Moroccan crêpes (beghrir). Beghrir are tender, spongy, melt-in-your-mouth Moroccan pancakes made from semolina. Yeast in the crepe-like batter causes hundreds of bubbles to form and break on the surface of each pancake as it cooks. This gives beghrir its unique texture and appearance.
Baghrir is a Moroccan crepe prepared with semolina flour that has the particularity of being cooked only on one side and that features a multitude of tiny holes on top. It is traditionally drenched in a sauce prepared with butter and honey but can also be topped with olive oil, orange blossom water, sugar, jam, or amlou paste (toasted almonds. Moroccan crepes are also called baghrir, which translated to the crepes of a thousand wholes. You can cook Moroccan crêpes (beghrir) using 9 ingredients and 5 steps. Here is how you cook it.
Ingredients of Moroccan crêpes (beghrir)
- You need 1 cup of and a half of semolina.
- You need 2 of table spoons of all porpuse flour.
- Prepare 1 pinch of salt.
- Prepare 1 pinch of sugar.
- Prepare 1 teaspoon of instant dried yeast.
- It’s 1 teaspoon of baking soda.
- It’s 0.5 L of warm lukewarm water.
- It’s 200 g of Melted butter.
- Prepare of Honey for garnish.
Watch this how to video and learn how to make these at home. All you need: semolina flour, all purpose flour, sugar, salt, egg, baking powder, water and yeast. Stir together the semolina flour, all purpose flour, and salt. In a medium mixing bowl, combine the flour, semolina flour, baking powder, instant yeast, and salt.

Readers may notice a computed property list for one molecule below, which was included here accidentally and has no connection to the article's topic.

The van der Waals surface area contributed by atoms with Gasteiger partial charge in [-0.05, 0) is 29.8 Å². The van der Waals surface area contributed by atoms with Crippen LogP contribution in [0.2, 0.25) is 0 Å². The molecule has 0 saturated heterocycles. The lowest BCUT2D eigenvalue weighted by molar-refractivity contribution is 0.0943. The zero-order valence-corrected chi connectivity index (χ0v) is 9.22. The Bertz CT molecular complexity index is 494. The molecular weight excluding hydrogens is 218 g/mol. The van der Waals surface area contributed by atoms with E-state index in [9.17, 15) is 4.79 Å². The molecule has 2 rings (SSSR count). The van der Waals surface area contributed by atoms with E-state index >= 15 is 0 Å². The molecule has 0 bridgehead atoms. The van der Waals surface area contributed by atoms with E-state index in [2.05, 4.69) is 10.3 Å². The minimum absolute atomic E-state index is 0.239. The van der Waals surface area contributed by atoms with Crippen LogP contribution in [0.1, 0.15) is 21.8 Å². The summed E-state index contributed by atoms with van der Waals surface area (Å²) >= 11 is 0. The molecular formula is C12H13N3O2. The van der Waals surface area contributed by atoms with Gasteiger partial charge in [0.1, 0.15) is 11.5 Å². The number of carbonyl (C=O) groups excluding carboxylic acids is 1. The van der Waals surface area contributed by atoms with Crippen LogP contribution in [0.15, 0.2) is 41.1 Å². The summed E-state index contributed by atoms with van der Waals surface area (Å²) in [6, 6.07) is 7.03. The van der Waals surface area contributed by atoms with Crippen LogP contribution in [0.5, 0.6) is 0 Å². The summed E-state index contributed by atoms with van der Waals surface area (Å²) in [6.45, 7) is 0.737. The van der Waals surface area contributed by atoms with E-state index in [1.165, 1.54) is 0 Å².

Moroccan crêpes (beghrir) step by step
- Mix all the ingredients in a bowl with a hand mixture until you get a runny bubbly mixture.
- Cover it and let it set for 30 mints on the room temperature.
- Heat the non-sticking pan and pour 1/8 cup of the mixture at a time.
- Pour the melted butter over the crepes and garnish with honey..
- They are better served warm. And voilà enjoy.
Add the eggs and milk and mix until just combined. Baghrir or Beghrir (بغرير) are semolina pancakes eaten in the Maghreb region of North Africa. They are thin and soft with a honeycomb-like structure, making them ideal for soaking up the delicious honey-butter 'sauce'. Baghrir is a Tamazight (Berber language) word meaning "too soft". The thousand-holes pancakes are known by different names.